Assume for a moment that Jaswant Singh had in fact been harshly critical of Patel. So what? Are our political heroes above criticism and do they demand blind obedience to protect them from objective intellectual scrutiny? This is the way of fascism and implies a total disregard for the country’s plurality and diversity which is what Hindutva, the renewed BJP-RSS credo after the 2009 electoral debacle, is ultimately about. Advani had a taste of that when he described Jinnah’s August 11 address to the Pakistan constituent assembly as the testament of a secularist. That he was. But, having used Muslim communalism as a tactical ploy, Jinnah unleashed a monster that devoured the state he created, much as his successors have done by nurturing the Taliban and jihadi terror.

Few know that Jinnah had become a prisoner of his own rhetoric and in January 1948, hoist with his own petard, pronounced that Pakistan should adopt an Islamic constitution based on the Sharia. Like Jinnah, the BJP, and Advani as its primary spokesman, have become prisoners of a variously defined but toxic and exclusive Hindutva ideology that they simultaneously embrace and reject as convenient. Thus absurd apologias and extenuations for the demolition of the Babri Masjid and the Gujarat carnage, with Advani expressing some kind of sorrow over the first and exerting himself to protect Modi from punishment in the latter instance. And if Jinnah’s two nation theory was hatefully communal and divisive, why then eulogise that evil doctrine first propounded by Savarkar in 1927 and later embroidered by the RSS chief, Golwalkar in We, Our Nation Defined. The Parivar’s Indian history is layered with humbug.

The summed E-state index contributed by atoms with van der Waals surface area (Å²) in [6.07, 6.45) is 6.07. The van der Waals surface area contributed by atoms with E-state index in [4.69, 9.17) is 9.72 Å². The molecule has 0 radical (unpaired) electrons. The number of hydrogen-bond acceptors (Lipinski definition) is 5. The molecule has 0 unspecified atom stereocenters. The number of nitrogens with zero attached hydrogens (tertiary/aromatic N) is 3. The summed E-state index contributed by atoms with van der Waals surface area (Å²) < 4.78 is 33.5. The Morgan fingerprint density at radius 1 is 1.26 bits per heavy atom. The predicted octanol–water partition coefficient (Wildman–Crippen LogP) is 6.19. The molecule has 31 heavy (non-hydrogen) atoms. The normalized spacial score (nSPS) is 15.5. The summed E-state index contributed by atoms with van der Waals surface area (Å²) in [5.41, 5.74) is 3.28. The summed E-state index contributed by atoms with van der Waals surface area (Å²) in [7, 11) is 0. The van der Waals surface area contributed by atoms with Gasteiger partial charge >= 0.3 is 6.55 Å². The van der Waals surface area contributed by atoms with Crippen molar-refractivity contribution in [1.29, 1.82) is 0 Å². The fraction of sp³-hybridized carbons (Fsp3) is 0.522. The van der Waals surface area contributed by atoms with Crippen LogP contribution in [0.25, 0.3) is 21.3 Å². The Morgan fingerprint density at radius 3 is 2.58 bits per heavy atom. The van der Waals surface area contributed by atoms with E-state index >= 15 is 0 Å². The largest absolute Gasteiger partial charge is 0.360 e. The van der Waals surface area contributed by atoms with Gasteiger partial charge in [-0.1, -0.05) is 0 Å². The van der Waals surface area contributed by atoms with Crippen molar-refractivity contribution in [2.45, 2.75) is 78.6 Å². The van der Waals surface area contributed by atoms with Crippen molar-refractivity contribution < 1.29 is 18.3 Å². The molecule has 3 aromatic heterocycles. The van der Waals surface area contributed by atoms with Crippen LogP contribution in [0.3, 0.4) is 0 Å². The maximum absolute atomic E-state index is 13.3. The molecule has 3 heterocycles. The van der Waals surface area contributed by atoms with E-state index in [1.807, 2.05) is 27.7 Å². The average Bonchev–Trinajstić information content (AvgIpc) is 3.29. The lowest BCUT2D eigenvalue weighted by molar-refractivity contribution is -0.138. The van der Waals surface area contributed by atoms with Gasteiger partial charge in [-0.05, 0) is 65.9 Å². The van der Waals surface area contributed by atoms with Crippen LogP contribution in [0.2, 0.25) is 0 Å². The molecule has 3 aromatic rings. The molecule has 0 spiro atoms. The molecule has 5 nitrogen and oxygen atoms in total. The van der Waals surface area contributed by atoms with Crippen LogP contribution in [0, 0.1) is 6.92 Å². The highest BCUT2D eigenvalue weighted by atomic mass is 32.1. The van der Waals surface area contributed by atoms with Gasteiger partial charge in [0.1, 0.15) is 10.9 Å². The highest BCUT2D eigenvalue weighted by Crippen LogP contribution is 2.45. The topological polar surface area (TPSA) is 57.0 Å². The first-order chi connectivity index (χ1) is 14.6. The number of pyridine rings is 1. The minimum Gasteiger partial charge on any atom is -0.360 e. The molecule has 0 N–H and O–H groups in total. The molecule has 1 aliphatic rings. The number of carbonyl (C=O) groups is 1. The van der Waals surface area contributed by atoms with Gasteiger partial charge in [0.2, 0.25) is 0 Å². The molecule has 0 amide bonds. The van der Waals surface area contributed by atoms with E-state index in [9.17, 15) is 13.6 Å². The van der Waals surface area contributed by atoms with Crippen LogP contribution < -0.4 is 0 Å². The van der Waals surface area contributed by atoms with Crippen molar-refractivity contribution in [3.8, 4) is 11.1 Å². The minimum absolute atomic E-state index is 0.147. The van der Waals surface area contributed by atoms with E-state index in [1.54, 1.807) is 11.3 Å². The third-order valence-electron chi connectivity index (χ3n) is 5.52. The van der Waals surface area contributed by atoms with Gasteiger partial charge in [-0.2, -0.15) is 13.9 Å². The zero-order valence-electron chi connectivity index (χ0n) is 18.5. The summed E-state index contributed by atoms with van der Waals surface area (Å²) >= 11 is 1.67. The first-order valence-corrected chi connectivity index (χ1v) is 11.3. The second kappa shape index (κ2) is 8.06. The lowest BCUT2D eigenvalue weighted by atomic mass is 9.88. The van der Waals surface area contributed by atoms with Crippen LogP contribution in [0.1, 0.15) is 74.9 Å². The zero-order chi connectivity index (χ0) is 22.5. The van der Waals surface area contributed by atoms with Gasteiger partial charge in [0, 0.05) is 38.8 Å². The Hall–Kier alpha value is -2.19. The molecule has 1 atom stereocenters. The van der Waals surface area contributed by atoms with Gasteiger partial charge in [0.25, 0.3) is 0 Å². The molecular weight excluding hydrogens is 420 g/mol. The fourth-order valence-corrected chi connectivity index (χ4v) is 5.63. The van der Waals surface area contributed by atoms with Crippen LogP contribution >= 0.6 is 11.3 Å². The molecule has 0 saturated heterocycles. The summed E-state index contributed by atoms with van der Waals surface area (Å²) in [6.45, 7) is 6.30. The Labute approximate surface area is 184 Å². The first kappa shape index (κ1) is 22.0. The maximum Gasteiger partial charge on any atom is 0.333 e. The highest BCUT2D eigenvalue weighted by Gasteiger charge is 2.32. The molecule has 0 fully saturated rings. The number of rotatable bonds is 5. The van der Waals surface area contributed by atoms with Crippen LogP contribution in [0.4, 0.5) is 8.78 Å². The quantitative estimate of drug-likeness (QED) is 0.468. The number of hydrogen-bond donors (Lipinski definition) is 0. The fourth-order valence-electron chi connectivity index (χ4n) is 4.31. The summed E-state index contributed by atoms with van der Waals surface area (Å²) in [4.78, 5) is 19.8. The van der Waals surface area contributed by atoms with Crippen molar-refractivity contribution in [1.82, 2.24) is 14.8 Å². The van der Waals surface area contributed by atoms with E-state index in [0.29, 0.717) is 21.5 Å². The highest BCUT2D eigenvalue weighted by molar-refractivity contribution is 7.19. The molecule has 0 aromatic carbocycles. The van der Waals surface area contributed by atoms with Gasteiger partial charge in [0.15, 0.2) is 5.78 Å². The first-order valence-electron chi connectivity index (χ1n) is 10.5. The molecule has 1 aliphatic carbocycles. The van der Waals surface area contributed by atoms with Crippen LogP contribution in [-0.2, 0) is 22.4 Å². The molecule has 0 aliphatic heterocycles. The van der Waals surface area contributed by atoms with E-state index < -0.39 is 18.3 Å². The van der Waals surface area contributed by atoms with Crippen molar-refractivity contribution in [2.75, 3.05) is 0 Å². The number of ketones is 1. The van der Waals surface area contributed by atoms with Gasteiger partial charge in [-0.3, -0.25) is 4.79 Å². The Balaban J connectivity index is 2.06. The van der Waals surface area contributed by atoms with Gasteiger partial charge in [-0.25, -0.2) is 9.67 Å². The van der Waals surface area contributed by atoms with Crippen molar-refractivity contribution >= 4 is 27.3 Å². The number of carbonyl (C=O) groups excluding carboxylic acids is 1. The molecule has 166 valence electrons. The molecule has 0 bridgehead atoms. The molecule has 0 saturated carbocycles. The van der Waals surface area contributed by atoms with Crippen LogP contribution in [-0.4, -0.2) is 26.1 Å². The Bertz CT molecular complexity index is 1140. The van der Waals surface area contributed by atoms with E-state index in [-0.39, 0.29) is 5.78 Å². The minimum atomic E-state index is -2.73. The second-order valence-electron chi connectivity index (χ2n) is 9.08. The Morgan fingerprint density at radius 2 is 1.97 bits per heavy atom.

In seeking to silence Jaswant Singh, the BJP has punished itself. Such credibility as it had has been further eroded and one can see the Party fragmenting or splitting over the next few years. Nationalism is a positive virtue up to point but chauvinism is a clear and present danger, especially when it invades society and culture and becomes the enemy within. The country needs a strong opposition to provide ballast for a healthy democracy. The NDA might have provided that, but the BJP’s backsliding into the Hindutva embrace once again suggests that this is unlikely to happen. The Left too is riven with bitter contradictions and has lost any pretensions to holding the moral high ground. That too is suffering erosion and could split.

Either way, the country seems poised for some political re-engineering. Fissures in the Left and Right and deadwood in the Congress have laid the basis for a realignment of forces within and between political boundaries. From this churning could well hopefully emerge new and more vibrant and forward looking political and social formations for the 21st century. A settlement with Pakistan could catalyse such a process. That is why understanding and debating the recent past, as Jaswant Singh has done, is so important.